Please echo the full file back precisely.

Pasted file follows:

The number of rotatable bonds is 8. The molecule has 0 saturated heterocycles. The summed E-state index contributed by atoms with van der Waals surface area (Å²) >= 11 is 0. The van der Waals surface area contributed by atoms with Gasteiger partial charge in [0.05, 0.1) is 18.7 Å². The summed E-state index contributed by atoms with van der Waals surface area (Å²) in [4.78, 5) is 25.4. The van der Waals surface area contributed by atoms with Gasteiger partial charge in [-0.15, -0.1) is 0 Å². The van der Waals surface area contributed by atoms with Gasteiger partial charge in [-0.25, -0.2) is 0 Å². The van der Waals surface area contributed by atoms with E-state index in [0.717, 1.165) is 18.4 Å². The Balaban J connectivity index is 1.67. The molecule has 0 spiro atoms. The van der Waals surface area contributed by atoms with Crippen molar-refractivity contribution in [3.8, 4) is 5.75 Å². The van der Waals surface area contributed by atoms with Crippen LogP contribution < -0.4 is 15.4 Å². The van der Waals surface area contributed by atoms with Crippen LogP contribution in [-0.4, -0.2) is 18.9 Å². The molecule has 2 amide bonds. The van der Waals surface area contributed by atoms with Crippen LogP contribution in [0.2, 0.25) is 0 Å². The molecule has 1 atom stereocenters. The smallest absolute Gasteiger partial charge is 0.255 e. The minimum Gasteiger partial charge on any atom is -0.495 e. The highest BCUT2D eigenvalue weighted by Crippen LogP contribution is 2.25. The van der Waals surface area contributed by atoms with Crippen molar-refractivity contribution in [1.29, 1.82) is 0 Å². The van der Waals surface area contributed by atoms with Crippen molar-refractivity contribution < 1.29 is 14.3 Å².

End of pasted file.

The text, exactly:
The number of rotatable bonds is 8. The molecule has 0 saturated heterocycles. The summed E-state index contributed by atoms with van der Waals surface area (Å²) >= 11 is 0. The van der Waals surface area contributed by atoms with Gasteiger partial charge in [0.05, 0.1) is 18.7 Å². The summed E-state index contributed by atoms with van der Waals surface area (Å²) in [4.78, 5) is 25.4. The van der Waals surface area contributed by atoms with Gasteiger partial charge in [-0.15, -0.1) is 0 Å². The van der Waals surface area contributed by atoms with Gasteiger partial charge in [-0.25, -0.2) is 0 Å². The van der Waals surface area contributed by atoms with E-state index in [0.717, 1.165) is 18.4 Å². The Balaban J connectivity index is 1.67. The molecule has 0 spiro atoms. The van der Waals surface area contributed by atoms with Crippen molar-refractivity contribution in [3.8, 4) is 5.75 Å². The van der Waals surface area contributed by atoms with Crippen LogP contribution < -0.4 is 15.4 Å². The van der Waals surface area contributed by atoms with Crippen LogP contribution in [-0.4, -0.2) is 18.9 Å². The molecule has 2 amide bonds. The van der Waals surface area contributed by atoms with Crippen LogP contribution in [0.2, 0.25) is 0 Å². The molecule has 1 atom stereocenters. The smallest absolute Gasteiger partial charge is 0.255 e. The minimum Gasteiger partial charge on any atom is -0.495 e. The highest BCUT2D eigenvalue weighted by Crippen LogP contribution is 2.25. The van der Waals surface area contributed by atoms with Crippen molar-refractivity contribution in [1.29, 1.82) is 0 Å². The van der Waals surface area contributed by atoms with Crippen molar-refractivity contribution < 1.29 is 14.3 Å².